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Russia: Moscow Pride 2011

The May 28 Moscow Pride event – banned by the city authorities on May 17 – did not go smoothly: according to news reports, at least 18 gay rights activists and 14 of their opponents were detained by the police, at the Tomb of the Unknown Soldier on Manezhnaya Square and, later, in front of the Mayor's Office on Tverskaya Street. This was the sixth attempt to hold a gay pride parade in Russia's capital; a 2006 GV translation about the first attempt is here.

LJ users zyalt [ru], drugoi [ru], o_maksimoff [ru], al_31f [ru], edelveis8 [ru] and linuel_foto [ru] were among those who posted photo reports of the rally and the clashes on their blogs.

An anonymous Moscow-based riot police officer, who blogs as LJ user omon_moscow [ru] and tweets as @OMON_Moscow [ru] (more about him in this post by Kevin Rothrock of A Good Treaty), shared some photos [ru] from Tverskaya Street, where he was on duty at the time of the rally, noting that “the activists of homosexual relationships” had been trying to ruin the Russian border guards’ official holiday, which is marked annually on May 28 (photos from the May 28 celebrations at Gorky Park, by LJ user ridus-news, are here). On Twitter, @OMON_Moscow defended the actions of the police this way [ru]:

To all the smart ones who are telling me about gay rights and European laws, I suggest not to bother. I live by the laws of [the Russian Federation], not by those of the European Union. :)

A number of foreign gay rights activists were arrested in Moscow on May 28, including a former U.S. Army officer Dan Choi (a report on his violent detention, which includes a video, has been published by AMERICAblog Gay, here). @OMON_Moscow posted this casual-sounding, work-related comment [ru] about it:

Okay, the majority of foreign [homos] have been detained at [Manezh Square]. [A black one] is still running somewhere. They're here now. I'm running off to do some work.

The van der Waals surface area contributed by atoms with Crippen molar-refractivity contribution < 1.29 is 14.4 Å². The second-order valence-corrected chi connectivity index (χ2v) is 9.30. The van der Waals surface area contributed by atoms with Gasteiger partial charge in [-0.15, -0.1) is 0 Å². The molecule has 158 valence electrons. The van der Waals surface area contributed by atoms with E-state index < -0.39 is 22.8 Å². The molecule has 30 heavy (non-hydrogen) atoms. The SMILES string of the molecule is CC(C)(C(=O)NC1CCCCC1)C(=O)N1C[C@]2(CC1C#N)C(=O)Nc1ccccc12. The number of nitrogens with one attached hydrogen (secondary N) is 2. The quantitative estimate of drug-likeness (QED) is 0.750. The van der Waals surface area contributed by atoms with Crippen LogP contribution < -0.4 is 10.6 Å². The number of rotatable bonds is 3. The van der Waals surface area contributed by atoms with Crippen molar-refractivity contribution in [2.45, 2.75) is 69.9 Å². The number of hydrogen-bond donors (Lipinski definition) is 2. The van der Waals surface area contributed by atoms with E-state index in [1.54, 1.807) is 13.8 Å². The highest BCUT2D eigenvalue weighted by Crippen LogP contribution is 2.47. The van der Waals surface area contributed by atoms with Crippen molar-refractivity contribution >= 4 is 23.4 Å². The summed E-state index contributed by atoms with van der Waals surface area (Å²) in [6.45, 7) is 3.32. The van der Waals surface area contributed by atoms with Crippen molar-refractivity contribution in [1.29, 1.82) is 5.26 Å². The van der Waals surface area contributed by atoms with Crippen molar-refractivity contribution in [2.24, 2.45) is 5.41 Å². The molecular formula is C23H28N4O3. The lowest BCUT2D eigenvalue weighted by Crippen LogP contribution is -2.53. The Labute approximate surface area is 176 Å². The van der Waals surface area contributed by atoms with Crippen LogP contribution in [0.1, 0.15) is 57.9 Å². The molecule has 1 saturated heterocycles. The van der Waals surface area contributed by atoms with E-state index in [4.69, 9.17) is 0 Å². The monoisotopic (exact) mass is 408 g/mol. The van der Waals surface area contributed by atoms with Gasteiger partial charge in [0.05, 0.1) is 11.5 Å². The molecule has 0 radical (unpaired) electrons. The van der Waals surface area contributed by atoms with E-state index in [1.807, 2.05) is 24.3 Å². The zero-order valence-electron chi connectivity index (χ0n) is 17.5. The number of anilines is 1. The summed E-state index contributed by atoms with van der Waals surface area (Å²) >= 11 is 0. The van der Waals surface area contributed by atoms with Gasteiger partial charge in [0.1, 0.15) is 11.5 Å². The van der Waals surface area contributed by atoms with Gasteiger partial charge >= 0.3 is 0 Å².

Yelena Kostyuchenko (LJ user mirrov_breath), a 23-year-old Novaya Gazeta journalist who, among other things, has written extensively [ru] about the Khimki Forest case (GV coverage is here), explained on her blog why she was planning to attend this year's Gay Pride event in Moscow. The post [ru] has generated 7,414 comments so far (it has also been re-published [ru] by Novaya Gazeta, where there are two pages of comments now).

Kostyuchenko – pictured here, by LJ user o_maksimoff, with a printed note that reads, “It's boring to hate :)”, and here, by LJ user zyalt, as she was being taken away by a police officer – reportedly suffered a concussion [ru] after someone had hit her in the temple during the rally, and is now at the hospital.

Here is a translation of excerpts from Kostyuchenko's powerful post, in which she writes about her 31-year-old partner, describes problems that homosexual couples are facing in Russia, and responds, in advance, to the homophobic readers of her blog, recounting some of the obvious truths, which may not seem all that obvious to many.

[...] We've been together for two years. [...] Moved in together after two weeks. I haven't regretted it for a minute. I'd like to spend my whole life with her.

[...]

It is this very ordinary kind of happiness. I don't think it's much different from yours.

[...]

We'd like to register our relationship. [...] We are adult, capable [women], citizens of the Russian Federation, we work a lot and well, we pay taxes, do not violate laws and love each other – we would like to register our union.

We'd like the state to recognize us as relatives. Not just relatives, but spouses, with all that it involves. We'd like to be able to take a family mortgage. To get a family medical insurance [...]. I'd like my woman to feel secure in property lawsuits that may follow after my death. I'd like her to have an opportunity not to testify against me in court. And if I find myself at ER one day (which is, unfortunately, quite possible with my health), I'd like her to make decisions.

We will have children. You, my dear homophobes, may [defecate yourselves] right now on the other side of the computer screens, but we will have children. And we already love them and look forward to their arrival very much. And, if necessary, we'll [do anything] to make them happy. And yes, we do want to have both of us listed in our children's birth certificates. We want – both of us! – to represent our children's interests at school, at the doctor's office, and (God forbid!) at the hospital and in court. [...] WE DEMAND GUARANTEES that, in case of the biological mother's death, our children will not be sent to an orphanage, while the second mother is trying to prove to the [damn] Russian custody authorities that she is related to these children.